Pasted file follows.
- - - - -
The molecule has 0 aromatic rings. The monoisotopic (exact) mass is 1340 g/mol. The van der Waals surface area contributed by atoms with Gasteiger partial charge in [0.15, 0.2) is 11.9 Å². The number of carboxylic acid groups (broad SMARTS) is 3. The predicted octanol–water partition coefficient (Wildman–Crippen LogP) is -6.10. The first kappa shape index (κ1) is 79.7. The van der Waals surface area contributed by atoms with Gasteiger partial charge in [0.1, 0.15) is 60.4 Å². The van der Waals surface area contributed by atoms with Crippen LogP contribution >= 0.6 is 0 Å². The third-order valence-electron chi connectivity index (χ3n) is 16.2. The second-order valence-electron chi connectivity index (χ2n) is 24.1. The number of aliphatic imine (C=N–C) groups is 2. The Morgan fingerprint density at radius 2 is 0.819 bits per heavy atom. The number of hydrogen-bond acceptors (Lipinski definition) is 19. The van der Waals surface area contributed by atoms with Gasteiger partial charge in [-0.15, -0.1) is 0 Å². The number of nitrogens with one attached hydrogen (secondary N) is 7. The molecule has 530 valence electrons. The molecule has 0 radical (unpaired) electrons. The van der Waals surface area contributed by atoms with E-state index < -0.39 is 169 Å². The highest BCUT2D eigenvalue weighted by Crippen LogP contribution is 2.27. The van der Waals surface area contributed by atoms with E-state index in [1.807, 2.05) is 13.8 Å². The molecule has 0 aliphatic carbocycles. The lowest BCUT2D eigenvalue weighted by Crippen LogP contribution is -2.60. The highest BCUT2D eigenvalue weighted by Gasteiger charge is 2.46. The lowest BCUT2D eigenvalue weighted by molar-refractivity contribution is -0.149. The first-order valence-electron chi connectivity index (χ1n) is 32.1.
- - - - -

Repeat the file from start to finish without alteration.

The molecule has 0 aromatic rings. The monoisotopic (exact) mass is 1340 g/mol. The van der Waals surface area contributed by atoms with Gasteiger partial charge in [0.15, 0.2) is 11.9 Å². The number of carboxylic acid groups (broad SMARTS) is 3. The predicted octanol–water partition coefficient (Wildman–Crippen LogP) is -6.10. The first kappa shape index (κ1) is 79.7. The van der Waals surface area contributed by atoms with Gasteiger partial charge in [0.1, 0.15) is 60.4 Å². The van der Waals surface area contributed by atoms with Crippen LogP contribution >= 0.6 is 0 Å². The third-order valence-electron chi connectivity index (χ3n) is 16.2. The second-order valence-electron chi connectivity index (χ2n) is 24.1. The number of aliphatic imine (C=N–C) groups is 2. The Morgan fingerprint density at radius 2 is 0.819 bits per heavy atom. The number of hydrogen-bond acceptors (Lipinski definition) is 19. The van der Waals surface area contributed by atoms with Gasteiger partial charge in [-0.15, -0.1) is 0 Å². The number of nitrogens with one attached hydrogen (secondary N) is 7. The molecule has 530 valence electrons. The molecule has 0 radical (unpaired) electrons. The van der Waals surface area contributed by atoms with E-state index < -0.39 is 169 Å². The highest BCUT2D eigenvalue weighted by Crippen LogP contribution is 2.27. The van der Waals surface area contributed by atoms with E-state index in [1.807, 2.05) is 13.8 Å². The molecule has 0 aliphatic carbocycles. The lowest BCUT2D eigenvalue weighted by Crippen LogP contribution is -2.60. The highest BCUT2D eigenvalue weighted by Gasteiger charge is 2.46. The lowest BCUT2D eigenvalue weighted by molar-refractivity contribution is -0.149. The first-order valence-electron chi connectivity index (χ1n) is 32.1.